The cyber war: Voters are being targeted in new and powerful ways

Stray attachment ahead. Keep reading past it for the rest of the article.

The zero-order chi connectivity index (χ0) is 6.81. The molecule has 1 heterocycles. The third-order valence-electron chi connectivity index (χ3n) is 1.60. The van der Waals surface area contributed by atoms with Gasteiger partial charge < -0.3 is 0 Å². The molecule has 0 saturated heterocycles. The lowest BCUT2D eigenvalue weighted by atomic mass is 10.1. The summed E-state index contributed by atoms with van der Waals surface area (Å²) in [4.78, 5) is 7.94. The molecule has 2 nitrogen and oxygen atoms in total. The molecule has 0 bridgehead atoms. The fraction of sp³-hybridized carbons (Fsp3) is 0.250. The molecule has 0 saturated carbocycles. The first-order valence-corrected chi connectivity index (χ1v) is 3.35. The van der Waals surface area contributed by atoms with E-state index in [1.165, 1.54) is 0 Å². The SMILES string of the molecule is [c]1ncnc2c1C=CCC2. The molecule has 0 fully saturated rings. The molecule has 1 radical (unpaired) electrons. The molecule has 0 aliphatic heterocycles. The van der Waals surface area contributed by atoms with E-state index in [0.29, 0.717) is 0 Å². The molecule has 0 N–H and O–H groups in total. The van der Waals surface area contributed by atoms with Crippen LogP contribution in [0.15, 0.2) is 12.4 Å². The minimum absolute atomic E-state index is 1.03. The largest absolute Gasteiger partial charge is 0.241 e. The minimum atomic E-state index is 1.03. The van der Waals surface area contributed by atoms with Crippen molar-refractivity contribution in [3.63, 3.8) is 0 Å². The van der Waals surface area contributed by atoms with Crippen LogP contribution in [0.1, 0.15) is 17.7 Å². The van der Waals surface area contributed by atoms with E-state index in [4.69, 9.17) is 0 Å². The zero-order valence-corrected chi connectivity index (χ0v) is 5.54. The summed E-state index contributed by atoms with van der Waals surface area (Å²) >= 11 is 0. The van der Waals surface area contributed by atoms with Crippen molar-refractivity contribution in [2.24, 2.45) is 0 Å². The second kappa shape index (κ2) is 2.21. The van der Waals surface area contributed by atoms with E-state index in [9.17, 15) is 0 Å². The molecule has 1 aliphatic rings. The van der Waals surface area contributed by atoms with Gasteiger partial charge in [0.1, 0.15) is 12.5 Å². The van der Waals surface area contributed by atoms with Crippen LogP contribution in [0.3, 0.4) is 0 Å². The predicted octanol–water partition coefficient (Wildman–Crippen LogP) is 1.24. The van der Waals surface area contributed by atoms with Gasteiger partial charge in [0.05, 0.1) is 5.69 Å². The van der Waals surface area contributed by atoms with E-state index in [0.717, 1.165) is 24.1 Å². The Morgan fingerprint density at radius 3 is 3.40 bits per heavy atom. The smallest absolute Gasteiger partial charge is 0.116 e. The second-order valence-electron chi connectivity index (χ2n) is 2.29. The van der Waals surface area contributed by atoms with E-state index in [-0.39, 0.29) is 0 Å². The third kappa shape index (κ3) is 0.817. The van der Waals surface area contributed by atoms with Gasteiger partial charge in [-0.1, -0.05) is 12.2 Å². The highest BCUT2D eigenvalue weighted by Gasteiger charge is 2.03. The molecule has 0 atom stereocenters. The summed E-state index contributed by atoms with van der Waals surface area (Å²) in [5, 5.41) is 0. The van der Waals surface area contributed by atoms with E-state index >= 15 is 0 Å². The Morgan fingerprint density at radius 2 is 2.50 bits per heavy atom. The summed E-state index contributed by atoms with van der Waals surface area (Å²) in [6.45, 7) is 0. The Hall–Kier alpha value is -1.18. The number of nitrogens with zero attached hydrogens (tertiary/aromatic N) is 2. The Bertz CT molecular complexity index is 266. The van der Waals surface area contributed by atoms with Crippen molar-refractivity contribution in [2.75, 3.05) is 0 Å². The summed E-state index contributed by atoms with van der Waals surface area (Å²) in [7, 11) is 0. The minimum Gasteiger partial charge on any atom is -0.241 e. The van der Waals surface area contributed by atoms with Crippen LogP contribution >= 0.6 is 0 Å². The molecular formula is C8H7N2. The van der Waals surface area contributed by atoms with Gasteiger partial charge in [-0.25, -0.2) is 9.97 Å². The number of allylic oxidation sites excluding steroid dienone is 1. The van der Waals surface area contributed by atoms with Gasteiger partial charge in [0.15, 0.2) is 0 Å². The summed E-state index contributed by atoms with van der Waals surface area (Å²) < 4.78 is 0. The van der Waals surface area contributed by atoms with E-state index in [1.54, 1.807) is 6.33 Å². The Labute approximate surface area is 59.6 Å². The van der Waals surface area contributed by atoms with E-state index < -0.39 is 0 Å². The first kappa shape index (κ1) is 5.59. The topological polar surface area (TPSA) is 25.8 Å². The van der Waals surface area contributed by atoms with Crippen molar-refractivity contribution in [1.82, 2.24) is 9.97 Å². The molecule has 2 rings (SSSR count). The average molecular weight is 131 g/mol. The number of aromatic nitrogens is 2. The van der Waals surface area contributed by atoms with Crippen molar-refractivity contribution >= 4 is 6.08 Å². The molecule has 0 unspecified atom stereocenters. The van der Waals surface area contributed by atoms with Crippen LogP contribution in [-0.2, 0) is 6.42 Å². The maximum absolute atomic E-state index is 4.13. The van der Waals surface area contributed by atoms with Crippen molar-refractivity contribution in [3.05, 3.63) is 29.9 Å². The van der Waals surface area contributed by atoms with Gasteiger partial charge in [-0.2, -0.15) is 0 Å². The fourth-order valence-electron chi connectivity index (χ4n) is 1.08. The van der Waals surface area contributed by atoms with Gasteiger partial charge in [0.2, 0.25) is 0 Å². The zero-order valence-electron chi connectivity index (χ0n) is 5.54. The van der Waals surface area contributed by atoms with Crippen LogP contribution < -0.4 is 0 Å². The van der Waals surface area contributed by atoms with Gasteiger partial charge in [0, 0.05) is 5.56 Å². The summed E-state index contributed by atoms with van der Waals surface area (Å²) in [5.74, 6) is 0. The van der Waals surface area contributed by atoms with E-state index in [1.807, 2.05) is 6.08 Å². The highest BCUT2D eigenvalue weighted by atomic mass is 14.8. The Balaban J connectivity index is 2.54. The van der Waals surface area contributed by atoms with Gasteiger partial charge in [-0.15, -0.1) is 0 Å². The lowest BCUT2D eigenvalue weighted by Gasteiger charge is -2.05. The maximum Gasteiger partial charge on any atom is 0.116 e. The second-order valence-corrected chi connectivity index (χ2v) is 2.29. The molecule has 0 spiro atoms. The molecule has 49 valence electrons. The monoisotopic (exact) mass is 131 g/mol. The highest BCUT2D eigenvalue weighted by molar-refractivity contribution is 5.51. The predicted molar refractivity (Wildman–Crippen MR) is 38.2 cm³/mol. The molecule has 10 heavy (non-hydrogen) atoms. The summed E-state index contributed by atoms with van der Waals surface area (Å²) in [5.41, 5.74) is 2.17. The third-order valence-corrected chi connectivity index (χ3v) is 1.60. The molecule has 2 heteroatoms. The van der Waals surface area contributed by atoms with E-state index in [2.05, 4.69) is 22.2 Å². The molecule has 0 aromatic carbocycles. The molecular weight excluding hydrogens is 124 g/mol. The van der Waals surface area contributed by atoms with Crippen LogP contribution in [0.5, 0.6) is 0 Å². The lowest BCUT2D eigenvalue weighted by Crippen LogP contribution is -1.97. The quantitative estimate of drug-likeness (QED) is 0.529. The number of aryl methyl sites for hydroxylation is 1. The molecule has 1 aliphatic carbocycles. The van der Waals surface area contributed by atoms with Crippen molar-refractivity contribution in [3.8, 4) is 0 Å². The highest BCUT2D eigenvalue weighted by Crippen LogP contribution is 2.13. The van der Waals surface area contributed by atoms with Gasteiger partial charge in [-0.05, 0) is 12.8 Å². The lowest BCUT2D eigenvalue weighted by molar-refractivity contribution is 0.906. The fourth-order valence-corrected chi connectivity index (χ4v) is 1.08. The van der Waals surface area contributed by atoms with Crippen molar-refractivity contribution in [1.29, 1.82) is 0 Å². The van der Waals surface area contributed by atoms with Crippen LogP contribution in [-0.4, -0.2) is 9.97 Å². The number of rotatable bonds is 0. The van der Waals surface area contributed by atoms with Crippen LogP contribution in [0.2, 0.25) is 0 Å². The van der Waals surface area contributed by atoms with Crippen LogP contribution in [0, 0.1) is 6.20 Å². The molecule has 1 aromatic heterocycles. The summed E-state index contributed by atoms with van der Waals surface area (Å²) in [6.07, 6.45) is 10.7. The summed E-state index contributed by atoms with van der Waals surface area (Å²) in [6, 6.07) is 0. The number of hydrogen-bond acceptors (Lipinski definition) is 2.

The scene could be in Tampa, or Santa Barbara, or Chicago. Mr and Mrs Sixpack are relaxing after dinner with their iPads. Each is looking at the same news website, but each will be shown different political advertising. He sees something about naval bases, from the Romney camp; she sees a post about the president’s environmental record. This is a new trick. Behind this year’s digital campaigns — whether through e-mail, social networks, apps or web advertising — lies an enormous body of data that have been integrated for the first time.Sasha Issenberg, author of a new book, “The Victory Lab”, says the innovation in this election cycle is that the campaigns are able to link online and offline data. Voter-registration files have been merged with vast quantities of bought consumer data, on top of which come bought or acquired e-mails, mobile and landline numbers, as well as data gathered through canvassing, phone banks and social-media pages. The campaigns are also making use of cookies, the crumbs of data people leave behind when they browse the net. It is these that allow Mr and Mrs Sixpack to be sent different advertising.

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